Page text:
An Overview on Cooperatives Within the United States

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  • Topic: Cooperative, Worker cooperative, Economic democracy
  • Pages : 22 (7120 words )
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  • Published : February 24, 2013
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An Overview on Cooperatives within the United States
Colleen Laverty, Christian Munoz, Shiyao Xie

An Overview on Cooperatives within the United States
Colleen Laverty, Christian Munoz, Shiyao Xie

Table of Contents
Introduction4
What is a Cooperative4
Cooperative Principles4
Self-Identification5
Incorporation status5
Tax-filing status6
Ownership considerations7
Financial Management7
Startup costs7
How cooperatives are financed?7
The Seven Principles of Cooperatives8
Sectors10
Types10
Consumer Cooperative10
Producer cooperative11
Worker cooperative12
Purchasing/Shared Services cooperative13
Hybrid cooperative14
Entities15
Nonprofit Entities15
Quasi-governmental Entities15
Limited Cooperative Associations15
Partnerships, Associations and Clubs, and Employee Stock Ownership Plans16
Cooperative Governance Stakeholders16
Members16
Board of Directors17
Managers17
Cooperative Governance System Structure17
Centralized Structure18
Federated Structure18
Mixed Structure18
Three Core Cooperative Functions Performed18
Marketing18
Purchasing19
Servicing19
Impact on United States Economy19
Commercial Sales & Marketing19
Social & Public Services20
Financial Services20
Utilities21
Works Cited22

Introduction
What is a Cooperative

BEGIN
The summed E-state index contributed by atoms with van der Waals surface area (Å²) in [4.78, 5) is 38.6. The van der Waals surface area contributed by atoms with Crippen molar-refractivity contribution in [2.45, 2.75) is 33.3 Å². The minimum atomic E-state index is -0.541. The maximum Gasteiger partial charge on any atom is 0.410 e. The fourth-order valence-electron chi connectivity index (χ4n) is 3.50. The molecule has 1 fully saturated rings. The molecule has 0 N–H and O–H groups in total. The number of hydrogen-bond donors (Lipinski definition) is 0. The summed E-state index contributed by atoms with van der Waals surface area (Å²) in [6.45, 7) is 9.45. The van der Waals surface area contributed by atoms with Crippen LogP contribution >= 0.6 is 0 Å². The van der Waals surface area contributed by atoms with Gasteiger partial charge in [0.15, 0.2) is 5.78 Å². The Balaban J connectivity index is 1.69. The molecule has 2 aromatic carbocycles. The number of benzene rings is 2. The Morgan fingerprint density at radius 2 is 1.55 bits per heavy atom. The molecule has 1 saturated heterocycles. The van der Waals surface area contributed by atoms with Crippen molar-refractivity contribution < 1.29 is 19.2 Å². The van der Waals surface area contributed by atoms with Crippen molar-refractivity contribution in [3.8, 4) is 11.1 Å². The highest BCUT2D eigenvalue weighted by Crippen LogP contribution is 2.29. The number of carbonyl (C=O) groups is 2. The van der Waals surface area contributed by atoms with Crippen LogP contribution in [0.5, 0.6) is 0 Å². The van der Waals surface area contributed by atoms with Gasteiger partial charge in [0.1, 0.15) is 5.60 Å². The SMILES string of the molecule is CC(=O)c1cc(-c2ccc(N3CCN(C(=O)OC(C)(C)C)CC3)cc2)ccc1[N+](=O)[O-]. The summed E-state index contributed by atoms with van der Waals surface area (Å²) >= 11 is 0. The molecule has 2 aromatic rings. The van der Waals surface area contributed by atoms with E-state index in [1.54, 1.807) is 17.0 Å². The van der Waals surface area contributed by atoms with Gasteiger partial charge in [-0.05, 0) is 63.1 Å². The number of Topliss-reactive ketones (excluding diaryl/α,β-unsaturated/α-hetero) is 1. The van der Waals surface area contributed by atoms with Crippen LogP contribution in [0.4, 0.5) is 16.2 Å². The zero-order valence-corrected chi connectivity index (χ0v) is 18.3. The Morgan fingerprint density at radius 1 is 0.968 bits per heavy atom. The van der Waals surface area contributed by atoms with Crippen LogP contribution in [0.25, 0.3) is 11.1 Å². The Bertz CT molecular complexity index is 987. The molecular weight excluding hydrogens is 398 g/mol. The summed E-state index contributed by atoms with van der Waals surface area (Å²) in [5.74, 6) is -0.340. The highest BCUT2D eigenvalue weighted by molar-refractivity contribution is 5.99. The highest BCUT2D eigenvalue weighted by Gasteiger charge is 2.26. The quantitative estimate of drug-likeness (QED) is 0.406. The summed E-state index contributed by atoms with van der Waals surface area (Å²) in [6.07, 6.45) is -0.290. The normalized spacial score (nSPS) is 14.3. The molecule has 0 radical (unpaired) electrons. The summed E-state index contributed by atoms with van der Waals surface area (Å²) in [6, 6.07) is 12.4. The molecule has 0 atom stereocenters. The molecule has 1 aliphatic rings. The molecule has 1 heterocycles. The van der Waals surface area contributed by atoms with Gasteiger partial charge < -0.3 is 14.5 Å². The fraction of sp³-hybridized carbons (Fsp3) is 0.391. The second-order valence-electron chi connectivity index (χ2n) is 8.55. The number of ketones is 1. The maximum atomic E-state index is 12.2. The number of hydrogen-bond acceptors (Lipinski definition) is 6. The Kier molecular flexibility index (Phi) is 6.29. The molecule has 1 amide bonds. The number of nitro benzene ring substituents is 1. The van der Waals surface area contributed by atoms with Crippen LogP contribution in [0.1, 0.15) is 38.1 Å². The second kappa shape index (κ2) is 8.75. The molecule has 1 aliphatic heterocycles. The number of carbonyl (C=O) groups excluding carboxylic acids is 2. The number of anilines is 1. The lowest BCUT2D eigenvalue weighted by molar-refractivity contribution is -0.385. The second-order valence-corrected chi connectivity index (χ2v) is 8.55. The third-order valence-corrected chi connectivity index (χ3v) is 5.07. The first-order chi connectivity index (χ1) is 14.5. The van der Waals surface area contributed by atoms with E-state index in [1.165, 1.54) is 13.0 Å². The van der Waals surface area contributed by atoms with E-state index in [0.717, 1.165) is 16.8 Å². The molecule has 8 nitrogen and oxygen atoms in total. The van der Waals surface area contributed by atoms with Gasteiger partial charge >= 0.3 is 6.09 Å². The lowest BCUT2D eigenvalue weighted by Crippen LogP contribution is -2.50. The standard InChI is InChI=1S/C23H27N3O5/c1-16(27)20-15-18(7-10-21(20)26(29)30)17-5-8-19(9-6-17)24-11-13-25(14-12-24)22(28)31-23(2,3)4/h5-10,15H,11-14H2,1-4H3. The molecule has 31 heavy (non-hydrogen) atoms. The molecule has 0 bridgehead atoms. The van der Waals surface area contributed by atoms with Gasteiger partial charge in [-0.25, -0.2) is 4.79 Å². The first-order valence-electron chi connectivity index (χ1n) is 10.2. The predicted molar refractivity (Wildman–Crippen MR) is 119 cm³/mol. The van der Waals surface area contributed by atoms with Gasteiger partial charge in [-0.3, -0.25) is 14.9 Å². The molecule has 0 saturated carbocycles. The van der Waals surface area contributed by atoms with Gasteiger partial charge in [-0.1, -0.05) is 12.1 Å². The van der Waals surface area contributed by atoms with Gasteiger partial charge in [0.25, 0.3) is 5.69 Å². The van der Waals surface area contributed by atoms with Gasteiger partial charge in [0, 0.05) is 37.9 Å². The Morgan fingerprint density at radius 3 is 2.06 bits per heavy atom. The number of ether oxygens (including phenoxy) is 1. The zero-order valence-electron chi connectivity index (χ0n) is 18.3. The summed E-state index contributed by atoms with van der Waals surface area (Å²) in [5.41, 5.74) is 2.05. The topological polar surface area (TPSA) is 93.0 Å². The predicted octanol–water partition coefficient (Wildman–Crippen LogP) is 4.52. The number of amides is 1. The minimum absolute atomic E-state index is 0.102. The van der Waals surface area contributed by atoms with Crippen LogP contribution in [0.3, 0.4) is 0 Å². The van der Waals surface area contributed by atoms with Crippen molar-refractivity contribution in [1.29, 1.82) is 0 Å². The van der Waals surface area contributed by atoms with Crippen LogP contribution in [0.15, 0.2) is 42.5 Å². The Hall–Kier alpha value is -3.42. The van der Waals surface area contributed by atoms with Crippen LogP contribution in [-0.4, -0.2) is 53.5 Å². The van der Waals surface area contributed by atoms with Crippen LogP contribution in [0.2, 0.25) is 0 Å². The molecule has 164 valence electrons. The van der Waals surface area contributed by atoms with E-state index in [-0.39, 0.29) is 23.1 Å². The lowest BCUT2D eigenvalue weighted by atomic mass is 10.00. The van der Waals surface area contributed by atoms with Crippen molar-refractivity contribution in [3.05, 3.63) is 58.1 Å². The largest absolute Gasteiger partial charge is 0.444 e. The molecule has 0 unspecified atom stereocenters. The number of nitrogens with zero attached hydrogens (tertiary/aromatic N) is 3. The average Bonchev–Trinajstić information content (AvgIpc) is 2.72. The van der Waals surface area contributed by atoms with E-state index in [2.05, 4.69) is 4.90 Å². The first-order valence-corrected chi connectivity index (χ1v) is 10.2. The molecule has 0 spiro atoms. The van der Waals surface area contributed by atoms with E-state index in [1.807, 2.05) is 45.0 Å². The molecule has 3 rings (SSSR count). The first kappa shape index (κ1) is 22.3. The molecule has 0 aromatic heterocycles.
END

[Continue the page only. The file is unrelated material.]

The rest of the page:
Cooperative businesses are unique, diverse and in many ways they are much like other businesses in today’s economy. The definition of “what is a cooperative” is simple. A cooperative organization is one that belongs to the people who use its goods or services. Cooperatives are “autonomous associations of persons who voluntarily cooperate for their mutual social, economic, and cultural benefit.” These organizations can include not for profit businesses and companies that are owned and managed by people who work for the cooperative, use its services, or live in its community. 100 million people are members of 47,000 U.S. cooperatives. These members have organized to provide themselves with goods and services in nearly every sector of our economy.

The origin of cooperatives dates back centuries when considering the ideology of profit sharing. The common thread amongst all cooperatives is the principle that “an enterprise or association should be owned and controlled by the people it serves, and share any surpluses on the basis of each member’s cooperative contribution rather than their capacity to invest financial capital.” Another interesting aspect in terms of the cooperative organization is that their members and owners share equally in the control of their business. In most cases they meet regularly with a board of directors who hire management to handle the everyday affairs of the cooperative. This is to ensure the member’s desires of the cooperative are being met on a regular basis. Cooperative members invest shares into the business in order to provide the needed capital for a durable operation. All profits gained after financial obligations are met will be set aside in order to improve the cooperative and then returned to its members. “Economic benefits are distributed proportionally to each member's level of participation in the cooperative, for instance, by a dividend on sales or purchases, rather than according to capital invested.” Cooperative Principles

There are several different principles that cooperative institutions follow. These general values include: Voluntary and Open Membership, Democratic Member Control, Members’ Economic Participation, Autonomy and Independence, Education, Training and Information, Cooperation among Cooperatives, and lastly Concern for Community. These principles and values enable all cooperatives to have the same framework for a...
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